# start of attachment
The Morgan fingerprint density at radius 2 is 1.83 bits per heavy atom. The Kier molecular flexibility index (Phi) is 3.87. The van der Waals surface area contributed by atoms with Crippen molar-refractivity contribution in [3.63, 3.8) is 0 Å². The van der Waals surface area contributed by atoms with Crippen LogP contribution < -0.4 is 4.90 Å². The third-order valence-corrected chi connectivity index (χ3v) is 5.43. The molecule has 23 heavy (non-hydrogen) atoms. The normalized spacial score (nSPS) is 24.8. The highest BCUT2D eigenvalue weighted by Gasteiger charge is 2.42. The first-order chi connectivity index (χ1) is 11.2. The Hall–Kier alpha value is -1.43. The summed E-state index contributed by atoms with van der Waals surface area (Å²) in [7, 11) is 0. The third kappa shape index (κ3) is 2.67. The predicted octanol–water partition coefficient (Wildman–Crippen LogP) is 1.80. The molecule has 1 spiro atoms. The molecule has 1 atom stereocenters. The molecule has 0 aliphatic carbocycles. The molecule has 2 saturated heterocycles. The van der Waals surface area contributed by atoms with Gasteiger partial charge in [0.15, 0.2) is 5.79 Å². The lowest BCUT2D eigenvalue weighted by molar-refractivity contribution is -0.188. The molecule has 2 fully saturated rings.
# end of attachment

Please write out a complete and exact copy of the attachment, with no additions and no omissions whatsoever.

The Morgan fingerprint density at radius 2 is 1.83 bits per heavy atom. The Kier molecular flexibility index (Phi) is 3.87. The van der Waals surface area contributed by atoms with Crippen molar-refractivity contribution in [3.63, 3.8) is 0 Å². The van der Waals surface area contributed by atoms with Crippen LogP contribution < -0.4 is 4.90 Å². The third-order valence-corrected chi connectivity index (χ3v) is 5.43. The molecule has 23 heavy (non-hydrogen) atoms. The normalized spacial score (nSPS) is 24.8. The highest BCUT2D eigenvalue weighted by Gasteiger charge is 2.42. The first-order chi connectivity index (χ1) is 11.2. The Hall–Kier alpha value is -1.43. The summed E-state index contributed by atoms with van der Waals surface area (Å²) in [7, 11) is 0. The third kappa shape index (κ3) is 2.67. The predicted octanol–water partition coefficient (Wildman–Crippen LogP) is 1.80. The molecule has 1 spiro atoms. The molecule has 1 atom stereocenters. The molecule has 0 aliphatic carbocycles. The molecule has 2 saturated heterocycles. The van der Waals surface area contributed by atoms with Gasteiger partial charge in [0.15, 0.2) is 5.79 Å². The lowest BCUT2D eigenvalue weighted by molar-refractivity contribution is -0.188. The molecule has 2 fully saturated rings.